Refining the EFL The Renewable Energy

Germany is in the midst of changing its Renewable Energy Law (REL), which was specifically applied to wind, solar and geothermal facilities; for hydro, landfill gas and sewage or mine gas facilities under 5MW; and biomass facilities under 20MW (Knight, 2004a).

As with the old law, the REL requires that renewable energy be purchased at specified tariff rates, but this time with the amount of renewable energy distributed equally among all electricity suppliers. This avoided the competitive disadvantage of some utilities located in areas of high renewable energy resource.

As proposed, the rate Germany will pay for a new wind project is half of what it was in the early 1990s and will decline by an additional 36 per cent over the next decade (Knight, 2004b). The revised law continues to classify wind as priority power and requires grid operators to upgrade the grid when necessary for interconnecting a new wind project, as long as the cost is considered to be economically reasonable. The grid operator must provide documentation within four weeks if they refuse to interconnect a wind project because of lack of available grid capacity. Every two years the German parliament re-evaluates the REL, and potentially the rates of tariff, based on a report submitted by the German Ministries of Economics and Technology in consultation with the German Ministries of Environment and Agriculture.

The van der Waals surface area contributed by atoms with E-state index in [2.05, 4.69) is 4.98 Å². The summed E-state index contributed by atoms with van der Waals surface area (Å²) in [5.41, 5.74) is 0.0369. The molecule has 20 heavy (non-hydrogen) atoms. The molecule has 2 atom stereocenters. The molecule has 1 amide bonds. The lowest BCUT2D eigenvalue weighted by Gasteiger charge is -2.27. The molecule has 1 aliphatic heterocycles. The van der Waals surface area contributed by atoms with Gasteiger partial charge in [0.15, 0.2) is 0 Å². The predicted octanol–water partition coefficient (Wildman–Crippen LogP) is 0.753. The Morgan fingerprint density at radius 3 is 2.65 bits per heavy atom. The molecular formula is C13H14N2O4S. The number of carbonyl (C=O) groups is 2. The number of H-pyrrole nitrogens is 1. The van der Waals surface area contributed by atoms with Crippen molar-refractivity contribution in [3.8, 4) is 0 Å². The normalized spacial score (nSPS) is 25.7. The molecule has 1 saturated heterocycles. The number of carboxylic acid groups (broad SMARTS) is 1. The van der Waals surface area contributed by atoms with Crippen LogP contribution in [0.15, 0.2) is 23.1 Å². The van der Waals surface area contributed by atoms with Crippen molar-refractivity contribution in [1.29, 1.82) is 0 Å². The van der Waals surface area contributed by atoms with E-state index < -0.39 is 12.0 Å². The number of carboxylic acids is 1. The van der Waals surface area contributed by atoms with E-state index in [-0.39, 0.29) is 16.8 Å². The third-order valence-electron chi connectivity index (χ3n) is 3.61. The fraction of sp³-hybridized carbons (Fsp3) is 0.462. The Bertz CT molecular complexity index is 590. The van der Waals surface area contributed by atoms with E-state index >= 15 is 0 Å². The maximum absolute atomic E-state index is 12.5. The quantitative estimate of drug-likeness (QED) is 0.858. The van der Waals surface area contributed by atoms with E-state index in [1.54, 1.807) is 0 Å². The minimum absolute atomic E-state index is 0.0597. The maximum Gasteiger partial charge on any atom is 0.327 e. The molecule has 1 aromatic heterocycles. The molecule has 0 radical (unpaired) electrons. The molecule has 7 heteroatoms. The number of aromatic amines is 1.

Solar Panel Basics

Solar Panel Basics

Global warming is a huge problem which will significantly affect every country in the world. Many people all over the world are trying to do whatever they can to help combat the effects of global warming. One of the ways that people can fight global warming is to reduce their dependence on non-renewable energy sources like oil and petroleum based products.

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